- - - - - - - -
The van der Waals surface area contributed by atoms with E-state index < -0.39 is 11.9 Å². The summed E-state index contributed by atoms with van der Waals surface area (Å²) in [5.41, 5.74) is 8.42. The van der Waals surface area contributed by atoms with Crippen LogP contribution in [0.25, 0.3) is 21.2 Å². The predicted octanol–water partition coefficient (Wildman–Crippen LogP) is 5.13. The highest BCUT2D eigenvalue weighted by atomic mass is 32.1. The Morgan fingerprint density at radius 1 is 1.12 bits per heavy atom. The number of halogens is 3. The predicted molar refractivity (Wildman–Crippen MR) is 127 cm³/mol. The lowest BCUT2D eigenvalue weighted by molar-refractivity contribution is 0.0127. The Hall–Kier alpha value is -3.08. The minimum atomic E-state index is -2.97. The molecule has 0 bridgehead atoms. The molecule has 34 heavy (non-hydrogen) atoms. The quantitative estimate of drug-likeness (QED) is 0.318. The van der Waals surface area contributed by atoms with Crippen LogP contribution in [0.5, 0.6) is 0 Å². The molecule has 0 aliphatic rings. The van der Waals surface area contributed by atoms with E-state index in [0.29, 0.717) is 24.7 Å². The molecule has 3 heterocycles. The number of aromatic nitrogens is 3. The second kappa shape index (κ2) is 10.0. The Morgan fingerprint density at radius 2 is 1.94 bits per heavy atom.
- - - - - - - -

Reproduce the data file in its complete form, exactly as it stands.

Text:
The van der Waals surface area contributed by atoms with E-state index < -0.39 is 11.9 Å². The summed E-state index contributed by atoms with van der Waals surface area (Å²) in [5.41, 5.74) is 8.42. The van der Waals surface area contributed by atoms with Crippen LogP contribution in [0.25, 0.3) is 21.2 Å². The predicted octanol–water partition coefficient (Wildman–Crippen LogP) is 5.13. The highest BCUT2D eigenvalue weighted by atomic mass is 32.1. The Morgan fingerprint density at radius 1 is 1.12 bits per heavy atom. The number of halogens is 3. The predicted molar refractivity (Wildman–Crippen MR) is 127 cm³/mol. The lowest BCUT2D eigenvalue weighted by molar-refractivity contribution is 0.0127. The Hall–Kier alpha value is -3.08. The minimum atomic E-state index is -2.97. The molecule has 0 bridgehead atoms. The molecule has 34 heavy (non-hydrogen) atoms. The quantitative estimate of drug-likeness (QED) is 0.318. The van der Waals surface area contributed by atoms with Crippen LogP contribution in [0.5, 0.6) is 0 Å². The molecule has 0 aliphatic rings. The van der Waals surface area contributed by atoms with E-state index in [0.29, 0.717) is 24.7 Å². The molecule has 3 heterocycles. The number of aromatic nitrogens is 3. The second kappa shape index (κ2) is 10.0. The Morgan fingerprint density at radius 2 is 1.94 bits per heavy atom.